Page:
Ben walks along the edge of the river until he comes to a place where he can
see the rocky bottom. He steps in and wades across.

As soon as he reaches the other side, the wind picks up and it begins to rain. With every step, he notices another dramatic change in the terrain. The trail begins to lead uphill. The short grass gives way to tangled masses of elephant grass. The foliage becomes lush, a deeper shade of green. The trees start to take on an exotic, tropical look. They grow closer together so that they overlap and form a canopy that blocks most of the light.

What is it about this place that seems so familiar? Everything. The look. The smell. The heavy air that’s almost impossible to take into his lungs.

Ben feels more alive than he has in years, adrenaline rushing through his body--every muscle taut--every nerve on edge.

And then he knows, Dong Ap Bia, "the mountain of the crouching beast," a mythical spot in the jungle-covered highlands along the Laotian border of Vietnam. In the summer of 1969, a whole platoon had walked in--Ben was the only one to come out.

A shiver tracks his spine. It’s right here, the unbroken line that cuts between nightmare and reality. Everything the same as it was…

I am walking point, about a hundred meters in front of the rest of the platoon, when behind me, all hell breaks loose, trip flares, machine guns, AK-47s, RPGs. The jungle is lit up like midday. I can see the men trying desperately to find cover, disoriented, crazy and running directly into sheets of machine gun fire. I watch them drop like unstrung puppets...dead before they hit the ground. I should go back and join the fight, but I know it would be suicide. I turn and start to run. I run and I don’t look back. I run as fast and as far as I can. I run until I drop, out of breath, exhausted. Then I push myself to my feet and run some more…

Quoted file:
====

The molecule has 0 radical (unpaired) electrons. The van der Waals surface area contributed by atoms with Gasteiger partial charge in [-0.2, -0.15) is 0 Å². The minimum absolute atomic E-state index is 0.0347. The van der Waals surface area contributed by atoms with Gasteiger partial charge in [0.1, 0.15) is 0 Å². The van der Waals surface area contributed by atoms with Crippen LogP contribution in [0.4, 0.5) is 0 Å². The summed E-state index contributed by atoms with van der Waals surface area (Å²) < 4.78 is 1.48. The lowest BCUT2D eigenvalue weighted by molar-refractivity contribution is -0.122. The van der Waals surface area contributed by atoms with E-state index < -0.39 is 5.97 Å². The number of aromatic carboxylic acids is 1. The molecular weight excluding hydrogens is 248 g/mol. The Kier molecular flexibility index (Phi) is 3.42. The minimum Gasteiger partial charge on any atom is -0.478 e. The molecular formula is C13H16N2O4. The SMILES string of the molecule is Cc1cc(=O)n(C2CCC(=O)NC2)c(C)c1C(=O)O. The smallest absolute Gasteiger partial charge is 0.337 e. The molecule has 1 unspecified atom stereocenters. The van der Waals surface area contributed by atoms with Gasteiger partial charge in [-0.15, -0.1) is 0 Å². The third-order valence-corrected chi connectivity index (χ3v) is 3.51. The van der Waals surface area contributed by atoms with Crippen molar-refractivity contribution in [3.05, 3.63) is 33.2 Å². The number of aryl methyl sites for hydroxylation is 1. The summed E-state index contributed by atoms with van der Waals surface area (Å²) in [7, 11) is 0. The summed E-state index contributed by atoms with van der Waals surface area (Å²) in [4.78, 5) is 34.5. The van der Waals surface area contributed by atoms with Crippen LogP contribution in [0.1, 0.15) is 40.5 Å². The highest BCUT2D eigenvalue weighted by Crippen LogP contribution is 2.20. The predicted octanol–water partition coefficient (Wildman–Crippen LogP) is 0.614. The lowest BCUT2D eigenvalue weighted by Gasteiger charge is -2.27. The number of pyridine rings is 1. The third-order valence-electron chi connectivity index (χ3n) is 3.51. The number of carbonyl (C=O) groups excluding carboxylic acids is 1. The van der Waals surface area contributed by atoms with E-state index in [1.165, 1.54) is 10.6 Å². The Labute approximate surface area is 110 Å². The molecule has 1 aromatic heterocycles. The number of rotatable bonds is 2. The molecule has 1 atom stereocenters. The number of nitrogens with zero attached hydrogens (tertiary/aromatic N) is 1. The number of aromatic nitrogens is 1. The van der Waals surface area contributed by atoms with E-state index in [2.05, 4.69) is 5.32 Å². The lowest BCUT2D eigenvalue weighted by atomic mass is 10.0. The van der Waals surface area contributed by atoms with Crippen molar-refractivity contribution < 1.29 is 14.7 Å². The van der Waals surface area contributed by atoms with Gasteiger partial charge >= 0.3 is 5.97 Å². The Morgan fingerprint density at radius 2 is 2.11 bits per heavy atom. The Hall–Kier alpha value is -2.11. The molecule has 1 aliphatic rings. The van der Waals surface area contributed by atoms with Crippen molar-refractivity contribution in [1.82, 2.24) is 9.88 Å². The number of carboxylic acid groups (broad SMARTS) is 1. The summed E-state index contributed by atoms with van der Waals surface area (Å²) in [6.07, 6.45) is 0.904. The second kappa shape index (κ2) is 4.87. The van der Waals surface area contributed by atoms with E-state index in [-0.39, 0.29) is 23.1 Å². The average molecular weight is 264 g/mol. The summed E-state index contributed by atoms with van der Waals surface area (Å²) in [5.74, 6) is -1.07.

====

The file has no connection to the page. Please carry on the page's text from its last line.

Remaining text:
Now, Ben Helman is back in the land of ancient legends and lethal apparitions. The ultimate truth seen only in dreams. And there in front of him, covered in coral vine, an ominous stone Buddha encircled by skulls that have been polished to a shine by monsoon rains. He feels a horror tempered by a curious joy, and knows the hour he has waited for has finally arrived redemption that is at once poetic and cruel.

Knowing that death is near, Ben thinks only of his sweet revenge against life. The arrogant doctors, “experts of the self,” trying to find the perfect box for his broken parts. The weekly “encounter groups”, monumental exercises in futility. The loneliness, unable to love anything or anyone, including himself. The emptiness that has surrounded him for the last forty years.

He is triumphant at last, here in this remote country where his soul has lingered, a place that exists apart from mundane, everyday life. He has returned to a world that exists outside normal boundaries and he is ready to
pay the price.

Ben does not see the shooter. He does not hear the rifle that fires the bullet that bores into his chest. Sergeant Ben Helman is driven backwards into a sitting position against the base of a tree. Enshrouded by the wind-driven rain, he drops his head to his chest, and does not lift it again.

DB Cox is a blues musician/writer from South Carolina. He can often be found
in the early-morning hours bent over a Fender Stratocaster guitar in
roadhouses, honky tonks, and juke joints throughout the south. His poems and
short stories have been published extensively in the small press in the US
and abroad. He has published five books of poetry. A new collection of short
stories called “Unaccustomed Mercy” will be published in 2011.


  1. DB, how do I always stumble across a story of yours when I'm not expecting it? Great as always, I'm looking forward to Unaccustomed Mercies, too. I really can't wait to get a hold of it.

    Much respect,
    Chris Deal

  2. That was awesome. It took me right there and kept me there right until the end.

  3. Really evocative and emotive, Donnie. You totally sucked me into Ben's disordered mind. Inspiring writing.

  4. I know this may be a little outside the usual fare here at thrills-kills-n-chills--so, thanks to everyone who took the time to read this story and comment.

  5. Awesome work, DB. And no worries about it 'fitting in' here, it does just the trick for me.